What put a white cop and a black youth on a tragic collision course? This moving account is more timely than ever.
On a frigid winter's night in 1973, William "Rabbit" Wells, a young man of mixed race, was shot and killed by a white policeman named William Sorgie outside a bar in Bernardsville, New Jersey. The shooting, later ruled an accident, stunned local residents and the nation.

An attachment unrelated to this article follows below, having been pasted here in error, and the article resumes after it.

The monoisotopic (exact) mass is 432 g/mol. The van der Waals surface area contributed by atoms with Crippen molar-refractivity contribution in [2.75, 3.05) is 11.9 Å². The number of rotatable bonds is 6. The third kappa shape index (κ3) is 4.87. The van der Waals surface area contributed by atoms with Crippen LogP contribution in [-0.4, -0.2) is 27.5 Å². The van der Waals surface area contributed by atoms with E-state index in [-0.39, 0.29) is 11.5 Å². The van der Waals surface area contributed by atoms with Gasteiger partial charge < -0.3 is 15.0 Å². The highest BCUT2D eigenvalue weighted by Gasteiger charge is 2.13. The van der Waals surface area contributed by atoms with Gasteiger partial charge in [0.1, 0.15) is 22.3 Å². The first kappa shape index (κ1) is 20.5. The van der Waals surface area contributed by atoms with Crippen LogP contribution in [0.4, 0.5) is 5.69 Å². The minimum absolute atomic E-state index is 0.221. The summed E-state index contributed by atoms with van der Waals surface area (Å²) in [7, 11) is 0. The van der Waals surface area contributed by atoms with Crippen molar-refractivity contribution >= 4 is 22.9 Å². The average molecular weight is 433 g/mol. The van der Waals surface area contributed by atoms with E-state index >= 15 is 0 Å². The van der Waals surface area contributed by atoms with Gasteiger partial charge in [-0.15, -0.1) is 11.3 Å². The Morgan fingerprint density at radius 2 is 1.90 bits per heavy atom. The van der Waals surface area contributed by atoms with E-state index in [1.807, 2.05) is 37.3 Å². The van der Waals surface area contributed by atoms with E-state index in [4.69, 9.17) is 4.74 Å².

For thirty years, author William Loizeaux, who went to high school with Rabbit, hasn't been able to forget what happened. With clear-eyed compassion and unsparing honesty, The Shooting of Rabbit Wells re-creates the lives of both victim and killer, and the forces that brought them together. At the story's center is Rabbit Wells himself. Part African-American, part Cherokee, part white, Rabbit never knew his father and was neglected by his mother. Here is a memoir, a biography, and the story of a writer's search for the scattered remains of a catastrophe. A stirring and powerful document, it is also a work of terrible beauty: by giving us the life of Rabbit Wells, Loizeaux makes us understand--and feel--how unacceptable and irreparable the loss was, and how deeply the bullet that killed him is lodged in the American identity.